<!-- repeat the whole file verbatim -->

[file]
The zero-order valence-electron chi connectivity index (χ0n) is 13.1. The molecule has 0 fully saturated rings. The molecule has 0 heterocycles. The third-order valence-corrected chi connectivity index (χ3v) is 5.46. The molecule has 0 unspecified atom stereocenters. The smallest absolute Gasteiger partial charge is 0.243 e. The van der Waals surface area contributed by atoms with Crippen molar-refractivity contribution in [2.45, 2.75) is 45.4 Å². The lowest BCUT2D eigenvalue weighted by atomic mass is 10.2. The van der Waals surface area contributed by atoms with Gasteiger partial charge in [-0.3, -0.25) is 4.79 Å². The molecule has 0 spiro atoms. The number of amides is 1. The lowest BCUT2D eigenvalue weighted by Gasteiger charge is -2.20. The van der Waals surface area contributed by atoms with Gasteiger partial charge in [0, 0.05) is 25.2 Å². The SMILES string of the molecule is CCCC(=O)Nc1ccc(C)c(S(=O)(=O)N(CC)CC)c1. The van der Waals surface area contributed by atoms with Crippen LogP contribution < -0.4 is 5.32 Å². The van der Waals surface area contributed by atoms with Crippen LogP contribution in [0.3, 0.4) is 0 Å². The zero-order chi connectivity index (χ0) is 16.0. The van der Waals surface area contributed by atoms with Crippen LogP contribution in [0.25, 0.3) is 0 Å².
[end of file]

The zero-order valence-electron chi connectivity index (χ0n) is 13.1. The molecule has 0 fully saturated rings. The molecule has 0 heterocycles. The third-order valence-corrected chi connectivity index (χ3v) is 5.46. The molecule has 0 unspecified atom stereocenters. The smallest absolute Gasteiger partial charge is 0.243 e. The van der Waals surface area contributed by atoms with Crippen molar-refractivity contribution in [2.45, 2.75) is 45.4 Å². The lowest BCUT2D eigenvalue weighted by atomic mass is 10.2. The van der Waals surface area contributed by atoms with Gasteiger partial charge in [-0.3, -0.25) is 4.79 Å². The molecule has 0 spiro atoms. The number of amides is 1. The lowest BCUT2D eigenvalue weighted by Gasteiger charge is -2.20. The van der Waals surface area contributed by atoms with Gasteiger partial charge in [0, 0.05) is 25.2 Å². The SMILES string of the molecule is CCCC(=O)Nc1ccc(C)c(S(=O)(=O)N(CC)CC)c1. The van der Waals surface area contributed by atoms with Crippen LogP contribution < -0.4 is 5.32 Å². The van der Waals surface area contributed by atoms with Crippen LogP contribution in [0.3, 0.4) is 0 Å². The zero-order chi connectivity index (χ0) is 16.0. The van der Waals surface area contributed by atoms with Crippen LogP contribution in [0.25, 0.3) is 0 Å².